By understanding the evolving skill sets of their legal assistants, firms can better build efficiencies within their workflows. Moreover, the pool model offers a space for assistants to collaborate and combine their talents to best serve each attorney. A pool that offers diverse abilities is helpful both in terms of serving one attorney’s various needs and meeting the range of expectations based on an attorney’s seniority level and technological experience.
“Assessing the stakeholders’ skills and support needs isn’t something that should occur solely while planning for the assistant pool. Firms should continue to analyze the unique needs and evolving skill sets available.”
“We’ve seen it’s more of a blended group assisting the attorneys in these pools,” says Jamy Sullivan, Executive Director of the legal practice at Robert Half. “Anywhere from 30%–40% are truly clerical in nature. Increasingly, the firms are looking for individuals that are more trained to the level of a legal assistant, having junior paralegal capabilities. Some are even calling them ‘technical assistants’ or ‘practice assistants.’ It’s a blended model, so clerical work can be done at a lower cost, but there is an upskill with assistants who can help attorneys who can do so much more on their own.”
3. INVEST IN LEARNING
A legal assistant pool will only be as successful as the attention and resources allocated to it. The more skilled and efficient a firm’s support staff is, the more effective its attorneys will be.
“Invest in your people because often skill sets are varied, and you are inevitably going to have a less experienced assistant in your pool,” says Dunn. “Invest in each other and create an environment where they can learn.”
Once a firm understands its support needs, it can craft a training program that will strengthen the skills of the assistants in the pool and introduce development programs that are more specialized for legal assistants who focus on certain practices or types of work.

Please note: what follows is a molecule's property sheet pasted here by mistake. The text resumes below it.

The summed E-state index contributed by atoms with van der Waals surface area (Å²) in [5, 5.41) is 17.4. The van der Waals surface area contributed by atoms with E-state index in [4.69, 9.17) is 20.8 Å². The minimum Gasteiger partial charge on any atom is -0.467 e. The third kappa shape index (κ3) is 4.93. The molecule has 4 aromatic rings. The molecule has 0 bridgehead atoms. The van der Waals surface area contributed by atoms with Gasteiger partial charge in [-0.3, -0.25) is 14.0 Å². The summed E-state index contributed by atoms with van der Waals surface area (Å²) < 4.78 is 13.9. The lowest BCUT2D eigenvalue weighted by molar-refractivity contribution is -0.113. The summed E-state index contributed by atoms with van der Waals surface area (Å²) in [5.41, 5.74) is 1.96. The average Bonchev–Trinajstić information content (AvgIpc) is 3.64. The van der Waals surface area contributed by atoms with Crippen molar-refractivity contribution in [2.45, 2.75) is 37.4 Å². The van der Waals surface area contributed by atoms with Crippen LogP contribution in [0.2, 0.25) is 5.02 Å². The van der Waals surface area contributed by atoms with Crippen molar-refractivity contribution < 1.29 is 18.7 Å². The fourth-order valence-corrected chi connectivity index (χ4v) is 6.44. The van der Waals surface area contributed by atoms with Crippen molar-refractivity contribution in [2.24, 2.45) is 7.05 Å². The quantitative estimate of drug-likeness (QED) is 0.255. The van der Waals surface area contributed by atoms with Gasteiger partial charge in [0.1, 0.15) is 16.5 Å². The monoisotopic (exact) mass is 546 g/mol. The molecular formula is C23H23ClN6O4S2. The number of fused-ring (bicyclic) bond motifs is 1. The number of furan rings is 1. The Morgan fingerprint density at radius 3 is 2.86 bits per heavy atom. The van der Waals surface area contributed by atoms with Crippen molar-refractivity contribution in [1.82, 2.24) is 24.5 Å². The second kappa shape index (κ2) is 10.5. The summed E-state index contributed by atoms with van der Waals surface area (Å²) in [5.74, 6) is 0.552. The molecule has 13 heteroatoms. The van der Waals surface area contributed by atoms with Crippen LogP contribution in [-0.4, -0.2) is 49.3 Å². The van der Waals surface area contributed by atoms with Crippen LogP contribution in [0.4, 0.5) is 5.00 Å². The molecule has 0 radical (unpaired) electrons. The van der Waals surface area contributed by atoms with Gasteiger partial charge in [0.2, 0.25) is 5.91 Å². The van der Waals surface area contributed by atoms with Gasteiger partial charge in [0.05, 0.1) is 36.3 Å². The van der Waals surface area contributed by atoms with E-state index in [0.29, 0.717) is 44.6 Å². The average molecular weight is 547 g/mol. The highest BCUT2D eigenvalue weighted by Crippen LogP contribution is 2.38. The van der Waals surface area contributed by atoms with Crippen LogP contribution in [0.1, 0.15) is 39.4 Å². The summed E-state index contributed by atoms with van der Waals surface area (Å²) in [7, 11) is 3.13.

“At Fox Rothschild, we created learning paths with all of our ARC specialists, which include videos, one-on-one training and more, to make sure each user was getting exactly what they needed to fill in the gaps,” says Dellaratta. “We also broke off the ARC specialists into subgroups. The final piece is the team created this amazing onboarding process, which takes a new ARC specialist through the life cycle of training as they onboard through.”
4. FOSTER TEAMWORK
While the traditional legal assistant role may have been somewhat siloed and independent in nature, the pooled model provides an opportunity for teamwork and camaraderie.
“Employees want to have their own tribe,” says McGrath. “They want to have colleagues that they collaborate and work with.”
McGrath suggests that legal managers foster such collaboration within the assistant pool through weekly meetings, coaching opportunities and learning centers. Building a cohesive and communicative team will not only promote collaboration on matters but also allow for further growth as team members learn from one another and their assignments.
5. PRIORITIZE BUY-IN AND COMMUNICATION
Firms may face various responses when moving toward a modernized pool, including resistance from more senior lawyers who are accustomed to the traditional legal assistant model as well from more tech-savvy attorneys who question the need for support. The keys to reaching these and other groups within the firm are strong communication and buy-in from the top.
“Communicate,” says Dellaratta. “There’s no such thing as overcommunication — engaging your stakeholders and understanding what people need and what they think they want in this alternate universe that doesn’t exist yet is critical.”
Strong communication goes hand-in-hand with support from the top down. When the messaging comes from the highest levels of the firm — or is at least supported by those at the top — it creates stronger buy-in for the pool model.